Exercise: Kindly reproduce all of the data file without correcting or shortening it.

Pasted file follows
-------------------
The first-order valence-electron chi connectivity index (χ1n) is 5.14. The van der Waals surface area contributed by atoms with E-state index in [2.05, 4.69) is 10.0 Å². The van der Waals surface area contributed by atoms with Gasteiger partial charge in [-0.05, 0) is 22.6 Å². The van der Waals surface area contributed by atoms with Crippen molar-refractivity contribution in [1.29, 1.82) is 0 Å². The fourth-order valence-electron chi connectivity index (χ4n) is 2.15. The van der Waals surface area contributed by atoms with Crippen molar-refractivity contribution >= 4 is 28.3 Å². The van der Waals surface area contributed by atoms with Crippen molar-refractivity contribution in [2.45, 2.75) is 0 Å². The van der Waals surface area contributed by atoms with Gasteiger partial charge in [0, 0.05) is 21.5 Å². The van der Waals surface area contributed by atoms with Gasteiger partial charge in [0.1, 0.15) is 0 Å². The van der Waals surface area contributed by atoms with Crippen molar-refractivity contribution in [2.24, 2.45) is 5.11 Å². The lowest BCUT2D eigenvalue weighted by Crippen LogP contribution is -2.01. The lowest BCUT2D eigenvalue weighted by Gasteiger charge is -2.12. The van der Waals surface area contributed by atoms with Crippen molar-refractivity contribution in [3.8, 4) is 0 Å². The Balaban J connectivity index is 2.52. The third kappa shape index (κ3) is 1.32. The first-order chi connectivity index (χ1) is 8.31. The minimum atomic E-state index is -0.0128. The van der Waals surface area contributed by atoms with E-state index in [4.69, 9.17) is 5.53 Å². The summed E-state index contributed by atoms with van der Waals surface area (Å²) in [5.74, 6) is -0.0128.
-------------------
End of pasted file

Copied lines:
The first-order valence-electron chi connectivity index (χ1n) is 5.14. The van der Waals surface area contributed by atoms with E-state index in [2.05, 4.69) is 10.0 Å². The van der Waals surface area contributed by atoms with Gasteiger partial charge in [-0.05, 0) is 22.6 Å². The van der Waals surface area contributed by atoms with Crippen molar-refractivity contribution in [1.29, 1.82) is 0 Å². The fourth-order valence-electron chi connectivity index (χ4n) is 2.15. The van der Waals surface area contributed by atoms with Crippen molar-refractivity contribution >= 4 is 28.3 Å². The van der Waals surface area contributed by atoms with Crippen molar-refractivity contribution in [2.45, 2.75) is 0 Å². The van der Waals surface area contributed by atoms with Gasteiger partial charge in [0, 0.05) is 21.5 Å². The van der Waals surface area contributed by atoms with Gasteiger partial charge in [0.1, 0.15) is 0 Å². The van der Waals surface area contributed by atoms with Crippen molar-refractivity contribution in [2.24, 2.45) is 5.11 Å². The lowest BCUT2D eigenvalue weighted by Crippen LogP contribution is -2.01. The lowest BCUT2D eigenvalue weighted by Gasteiger charge is -2.12. The van der Waals surface area contributed by atoms with Crippen molar-refractivity contribution in [3.8, 4) is 0 Å². The Balaban J connectivity index is 2.52. The third kappa shape index (κ3) is 1.32. The first-order chi connectivity index (χ1) is 8.31. The minimum atomic E-state index is -0.0128. The van der Waals surface area contributed by atoms with E-state index in [4.69, 9.17) is 5.53 Å². The summed E-state index contributed by atoms with van der Waals surface area (Å²) in [5.74, 6) is -0.0128.